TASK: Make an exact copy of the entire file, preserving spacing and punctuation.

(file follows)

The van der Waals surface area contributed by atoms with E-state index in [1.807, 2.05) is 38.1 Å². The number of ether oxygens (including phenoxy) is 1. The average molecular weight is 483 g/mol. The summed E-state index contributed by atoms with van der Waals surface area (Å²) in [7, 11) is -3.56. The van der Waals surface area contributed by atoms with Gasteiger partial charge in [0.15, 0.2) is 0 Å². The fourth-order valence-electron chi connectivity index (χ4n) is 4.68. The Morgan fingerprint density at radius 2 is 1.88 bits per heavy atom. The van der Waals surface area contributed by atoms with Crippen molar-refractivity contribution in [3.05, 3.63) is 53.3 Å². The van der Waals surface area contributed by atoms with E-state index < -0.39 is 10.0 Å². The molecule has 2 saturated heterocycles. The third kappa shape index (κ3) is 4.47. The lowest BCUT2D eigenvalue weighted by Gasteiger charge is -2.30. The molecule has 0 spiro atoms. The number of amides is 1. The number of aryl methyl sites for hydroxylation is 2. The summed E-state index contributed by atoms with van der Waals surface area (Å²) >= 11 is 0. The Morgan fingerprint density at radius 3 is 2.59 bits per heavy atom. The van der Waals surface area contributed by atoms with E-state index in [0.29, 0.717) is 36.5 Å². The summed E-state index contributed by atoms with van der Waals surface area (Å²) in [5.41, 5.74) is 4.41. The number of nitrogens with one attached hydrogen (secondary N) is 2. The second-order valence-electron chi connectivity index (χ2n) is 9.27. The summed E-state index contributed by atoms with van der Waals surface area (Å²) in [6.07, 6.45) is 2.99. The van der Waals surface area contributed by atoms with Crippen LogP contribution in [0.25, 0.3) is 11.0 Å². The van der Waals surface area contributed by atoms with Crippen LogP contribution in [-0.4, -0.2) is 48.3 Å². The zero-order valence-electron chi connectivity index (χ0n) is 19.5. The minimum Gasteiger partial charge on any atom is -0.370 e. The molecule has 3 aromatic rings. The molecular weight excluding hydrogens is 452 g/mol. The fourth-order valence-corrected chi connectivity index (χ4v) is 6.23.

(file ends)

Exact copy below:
The van der Waals surface area contributed by atoms with E-state index in [1.807, 2.05) is 38.1 Å². The number of ether oxygens (including phenoxy) is 1. The average molecular weight is 483 g/mol. The summed E-state index contributed by atoms with van der Waals surface area (Å²) in [7, 11) is -3.56. The van der Waals surface area contributed by atoms with Gasteiger partial charge in [0.15, 0.2) is 0 Å². The fourth-order valence-electron chi connectivity index (χ4n) is 4.68. The Morgan fingerprint density at radius 2 is 1.88 bits per heavy atom. The van der Waals surface area contributed by atoms with Crippen molar-refractivity contribution in [3.05, 3.63) is 53.3 Å². The van der Waals surface area contributed by atoms with E-state index < -0.39 is 10.0 Å². The molecule has 2 saturated heterocycles. The third kappa shape index (κ3) is 4.47. The lowest BCUT2D eigenvalue weighted by Gasteiger charge is -2.30. The molecule has 0 spiro atoms. The number of amides is 1. The number of aryl methyl sites for hydroxylation is 2. The summed E-state index contributed by atoms with van der Waals surface area (Å²) >= 11 is 0. The Morgan fingerprint density at radius 3 is 2.59 bits per heavy atom. The van der Waals surface area contributed by atoms with E-state index in [0.29, 0.717) is 36.5 Å². The summed E-state index contributed by atoms with van der Waals surface area (Å²) in [5.41, 5.74) is 4.41. The number of nitrogens with one attached hydrogen (secondary N) is 2. The second-order valence-electron chi connectivity index (χ2n) is 9.27. The summed E-state index contributed by atoms with van der Waals surface area (Å²) in [6.07, 6.45) is 2.99. The van der Waals surface area contributed by atoms with Crippen LogP contribution in [0.25, 0.3) is 11.0 Å². The van der Waals surface area contributed by atoms with Crippen LogP contribution in [-0.4, -0.2) is 48.3 Å². The zero-order valence-electron chi connectivity index (χ0n) is 19.5. The minimum Gasteiger partial charge on any atom is -0.370 e. The molecule has 3 aromatic rings. The molecular weight excluding hydrogens is 452 g/mol. The fourth-order valence-corrected chi connectivity index (χ4v) is 6.23.